All these pressures have made many urban teachers feel overworked, stressed, and burned out. A cynicism mirroring that of their students is prevalent among those who can see no way out. As a teacher commented, "You have people who have been in these dilapidated buildings for years, asking for help and getting empty promises. They just give up--throw up their hands and say, 'All I can do is deal with what I've got in front of me. Don't ask me to do anything more.'"


Despite their acute concerns for safety, few teachers feel at ease in the increasingly garrison atmosphere of inner-city public schools. Rather than offering reassurance, metal detectors and other mechanical devices, as well as security forces, are seen as providing a false sense of safety, if not a harsh symbol of the failure to create safe schools. In the words of one teacher, "The medium is the message. And the message that this gives out is that we are afraid of our students."

In fact, finding weapons on students is relatively rare. In one typical case, a search of over 3,000 students yielded two weapons. This low rate of interception is partly because even the most sophisticated devices cannot catch all weapons entering a school. Unlike an airport, it is nearly impossible to secure every entrance to a school; those few students intent on bringing in weapons are inevitably a step ahead of the security devices, which means that enforcement activities alone cannot create a safe school.

Finally, metal detectors, wands, and security forces with guns, handcuffs, and other equipment, are taking large chunks out of already stretched urban education budgets, even as they increase, rather than alleviate, tension in schools. The garrison atmosphere is exacerbating tensions between students and school staff, who are forced to serve in policing roles. Conflicts are also emerging between teachers, who want to build trust for learning, and the security staff, whose orientation is toward control and arrests. Similarly, friction is surfacing between administrators, whose role is to promote the school and its students, and security forces, who often have no allegiance to the school but are anxious to increase their counts of weapons, violent incidents, and arrests.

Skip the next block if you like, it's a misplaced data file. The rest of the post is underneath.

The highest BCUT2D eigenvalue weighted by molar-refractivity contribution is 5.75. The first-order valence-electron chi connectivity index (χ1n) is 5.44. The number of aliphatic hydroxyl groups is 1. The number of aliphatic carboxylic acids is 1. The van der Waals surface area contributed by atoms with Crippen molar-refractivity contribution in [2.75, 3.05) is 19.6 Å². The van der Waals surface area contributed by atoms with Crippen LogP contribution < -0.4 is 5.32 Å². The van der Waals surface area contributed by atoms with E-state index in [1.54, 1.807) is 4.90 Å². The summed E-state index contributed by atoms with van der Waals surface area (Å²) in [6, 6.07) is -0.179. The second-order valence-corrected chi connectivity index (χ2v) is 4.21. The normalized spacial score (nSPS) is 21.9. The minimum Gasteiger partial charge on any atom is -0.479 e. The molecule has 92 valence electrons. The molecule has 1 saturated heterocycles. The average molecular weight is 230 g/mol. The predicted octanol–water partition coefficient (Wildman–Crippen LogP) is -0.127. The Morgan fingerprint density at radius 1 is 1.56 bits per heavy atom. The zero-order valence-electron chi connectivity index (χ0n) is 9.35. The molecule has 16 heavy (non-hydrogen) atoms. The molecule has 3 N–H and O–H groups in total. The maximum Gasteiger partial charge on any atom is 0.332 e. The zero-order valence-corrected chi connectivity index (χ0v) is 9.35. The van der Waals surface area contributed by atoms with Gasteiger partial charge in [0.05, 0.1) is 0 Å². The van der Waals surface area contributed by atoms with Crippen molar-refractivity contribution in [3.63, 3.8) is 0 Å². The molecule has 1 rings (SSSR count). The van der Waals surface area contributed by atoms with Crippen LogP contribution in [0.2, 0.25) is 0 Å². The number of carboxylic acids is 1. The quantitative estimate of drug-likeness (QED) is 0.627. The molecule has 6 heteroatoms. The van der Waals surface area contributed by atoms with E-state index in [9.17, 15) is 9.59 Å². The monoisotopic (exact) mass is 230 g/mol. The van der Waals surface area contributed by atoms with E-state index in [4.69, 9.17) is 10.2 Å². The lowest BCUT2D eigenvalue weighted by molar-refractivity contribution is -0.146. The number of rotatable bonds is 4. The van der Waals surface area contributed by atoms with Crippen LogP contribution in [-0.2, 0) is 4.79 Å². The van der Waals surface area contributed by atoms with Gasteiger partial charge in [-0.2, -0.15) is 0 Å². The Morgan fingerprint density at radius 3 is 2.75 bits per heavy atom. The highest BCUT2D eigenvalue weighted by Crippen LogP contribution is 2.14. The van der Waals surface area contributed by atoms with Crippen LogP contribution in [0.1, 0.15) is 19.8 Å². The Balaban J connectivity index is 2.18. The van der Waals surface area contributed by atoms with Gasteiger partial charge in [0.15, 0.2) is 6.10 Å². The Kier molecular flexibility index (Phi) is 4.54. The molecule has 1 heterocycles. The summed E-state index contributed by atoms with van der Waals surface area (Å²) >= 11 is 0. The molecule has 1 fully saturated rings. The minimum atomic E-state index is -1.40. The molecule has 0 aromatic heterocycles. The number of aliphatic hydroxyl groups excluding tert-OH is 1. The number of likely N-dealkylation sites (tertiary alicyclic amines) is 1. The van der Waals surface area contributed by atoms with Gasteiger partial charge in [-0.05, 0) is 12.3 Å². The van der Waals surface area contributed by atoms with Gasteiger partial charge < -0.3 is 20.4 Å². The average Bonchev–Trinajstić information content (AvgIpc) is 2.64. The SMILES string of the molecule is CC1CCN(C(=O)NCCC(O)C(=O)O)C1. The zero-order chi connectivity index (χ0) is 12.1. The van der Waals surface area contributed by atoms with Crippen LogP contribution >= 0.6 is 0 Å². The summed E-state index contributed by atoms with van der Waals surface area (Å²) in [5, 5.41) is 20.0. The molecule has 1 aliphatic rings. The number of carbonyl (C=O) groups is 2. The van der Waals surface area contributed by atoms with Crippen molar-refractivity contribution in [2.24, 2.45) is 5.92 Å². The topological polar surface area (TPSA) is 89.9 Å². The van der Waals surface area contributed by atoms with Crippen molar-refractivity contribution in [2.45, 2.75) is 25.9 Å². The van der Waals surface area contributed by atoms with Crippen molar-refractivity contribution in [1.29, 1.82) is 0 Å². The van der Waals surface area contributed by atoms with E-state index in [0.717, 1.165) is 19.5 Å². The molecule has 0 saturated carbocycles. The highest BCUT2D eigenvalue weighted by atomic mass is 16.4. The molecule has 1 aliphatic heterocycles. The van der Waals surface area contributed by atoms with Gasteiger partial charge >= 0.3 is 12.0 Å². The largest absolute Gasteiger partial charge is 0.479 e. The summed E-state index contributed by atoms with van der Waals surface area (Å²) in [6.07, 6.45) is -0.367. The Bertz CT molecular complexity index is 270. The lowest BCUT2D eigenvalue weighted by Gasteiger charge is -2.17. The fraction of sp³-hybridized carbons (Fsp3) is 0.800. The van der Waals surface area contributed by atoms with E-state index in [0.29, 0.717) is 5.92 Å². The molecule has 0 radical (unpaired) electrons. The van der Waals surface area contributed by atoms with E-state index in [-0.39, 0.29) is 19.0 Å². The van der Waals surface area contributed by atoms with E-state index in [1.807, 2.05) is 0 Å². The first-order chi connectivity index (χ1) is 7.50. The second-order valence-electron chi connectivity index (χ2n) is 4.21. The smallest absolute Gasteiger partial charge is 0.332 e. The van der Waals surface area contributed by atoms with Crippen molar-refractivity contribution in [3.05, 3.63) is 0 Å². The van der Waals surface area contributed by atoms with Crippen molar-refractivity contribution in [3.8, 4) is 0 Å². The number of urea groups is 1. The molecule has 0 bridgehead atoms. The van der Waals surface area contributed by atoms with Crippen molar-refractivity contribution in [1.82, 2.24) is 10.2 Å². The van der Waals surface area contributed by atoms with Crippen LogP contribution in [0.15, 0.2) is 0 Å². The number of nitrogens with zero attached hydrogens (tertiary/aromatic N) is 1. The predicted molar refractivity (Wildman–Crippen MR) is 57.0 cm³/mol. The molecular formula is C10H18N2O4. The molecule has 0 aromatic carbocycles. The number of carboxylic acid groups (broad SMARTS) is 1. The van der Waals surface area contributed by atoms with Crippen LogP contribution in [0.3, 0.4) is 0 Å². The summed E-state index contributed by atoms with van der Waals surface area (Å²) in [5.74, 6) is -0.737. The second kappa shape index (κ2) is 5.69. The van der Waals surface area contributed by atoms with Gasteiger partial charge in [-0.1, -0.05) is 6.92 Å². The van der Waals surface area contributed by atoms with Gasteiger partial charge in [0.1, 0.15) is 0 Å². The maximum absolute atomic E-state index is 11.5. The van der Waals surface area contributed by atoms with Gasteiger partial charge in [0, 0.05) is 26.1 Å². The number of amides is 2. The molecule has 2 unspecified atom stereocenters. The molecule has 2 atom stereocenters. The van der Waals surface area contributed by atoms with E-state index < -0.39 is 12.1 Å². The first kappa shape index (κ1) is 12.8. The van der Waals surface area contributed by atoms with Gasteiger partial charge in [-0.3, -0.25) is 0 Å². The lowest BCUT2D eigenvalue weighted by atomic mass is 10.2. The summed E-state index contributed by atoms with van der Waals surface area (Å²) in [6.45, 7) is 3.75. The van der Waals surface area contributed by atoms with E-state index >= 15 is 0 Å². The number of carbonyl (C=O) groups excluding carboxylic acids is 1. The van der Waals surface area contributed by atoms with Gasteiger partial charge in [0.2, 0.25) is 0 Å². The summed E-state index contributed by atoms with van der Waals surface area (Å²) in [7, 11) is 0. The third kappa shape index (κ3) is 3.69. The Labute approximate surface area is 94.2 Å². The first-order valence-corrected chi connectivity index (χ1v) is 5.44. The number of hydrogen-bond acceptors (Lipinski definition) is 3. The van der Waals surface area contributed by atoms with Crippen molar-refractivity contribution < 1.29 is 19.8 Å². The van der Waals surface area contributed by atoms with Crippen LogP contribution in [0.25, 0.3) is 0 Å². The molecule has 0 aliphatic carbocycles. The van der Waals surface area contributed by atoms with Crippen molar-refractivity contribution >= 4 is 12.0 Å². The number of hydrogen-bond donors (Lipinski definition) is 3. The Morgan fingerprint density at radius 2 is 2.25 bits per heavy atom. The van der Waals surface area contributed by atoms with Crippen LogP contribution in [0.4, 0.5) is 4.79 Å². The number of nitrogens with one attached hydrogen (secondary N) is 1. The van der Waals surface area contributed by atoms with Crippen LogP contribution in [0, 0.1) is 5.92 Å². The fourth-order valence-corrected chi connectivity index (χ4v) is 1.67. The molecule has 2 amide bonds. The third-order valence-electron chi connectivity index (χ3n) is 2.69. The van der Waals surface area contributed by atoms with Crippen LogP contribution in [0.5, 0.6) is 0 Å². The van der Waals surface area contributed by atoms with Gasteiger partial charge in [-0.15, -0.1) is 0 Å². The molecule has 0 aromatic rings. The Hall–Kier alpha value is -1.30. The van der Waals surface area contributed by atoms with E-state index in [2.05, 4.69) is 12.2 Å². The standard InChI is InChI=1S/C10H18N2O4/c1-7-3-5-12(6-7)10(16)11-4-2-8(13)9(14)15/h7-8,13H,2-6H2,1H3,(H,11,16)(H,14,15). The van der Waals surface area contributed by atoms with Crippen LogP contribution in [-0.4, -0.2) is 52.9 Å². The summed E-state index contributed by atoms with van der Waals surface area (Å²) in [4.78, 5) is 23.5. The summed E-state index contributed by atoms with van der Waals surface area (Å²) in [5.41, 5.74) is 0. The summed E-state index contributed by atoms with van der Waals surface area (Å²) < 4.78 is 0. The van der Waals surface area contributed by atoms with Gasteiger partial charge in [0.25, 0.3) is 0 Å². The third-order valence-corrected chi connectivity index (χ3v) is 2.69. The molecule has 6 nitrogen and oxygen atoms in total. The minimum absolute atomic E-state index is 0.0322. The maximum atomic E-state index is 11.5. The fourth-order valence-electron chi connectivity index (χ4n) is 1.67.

While security forces and mechanical devices are the most obvious and controversial responses to school violence, many schools have also taken advantage of special federal, state, and local money aimed at anti-violence programming. Unfortunately, there have been several serious problems with these funds.

First, whether directed to preventing dropouts, drugs, or violence, the money has tended to be restricted to extremely narrow and fragmented programming. Despite growing evidence, for example, that new or well-kept school buildings increase student performance and morale, anti-drug or violence money can never be used for building repairs. Similarly, the high unemployment rates in inner-cities have been repeatedly linked to crime and violence, yet job programs are rarely part of anti-violence measures. Even extra-curricular activities, after-school centers or sports programming, which are such a direct means of keeping students out of harm's way, rarely meet the tight programming restrictions of these funds. This missed opportunity is particularly sad, since student participation in sports and extra-curricular activities has decreased in the past decade.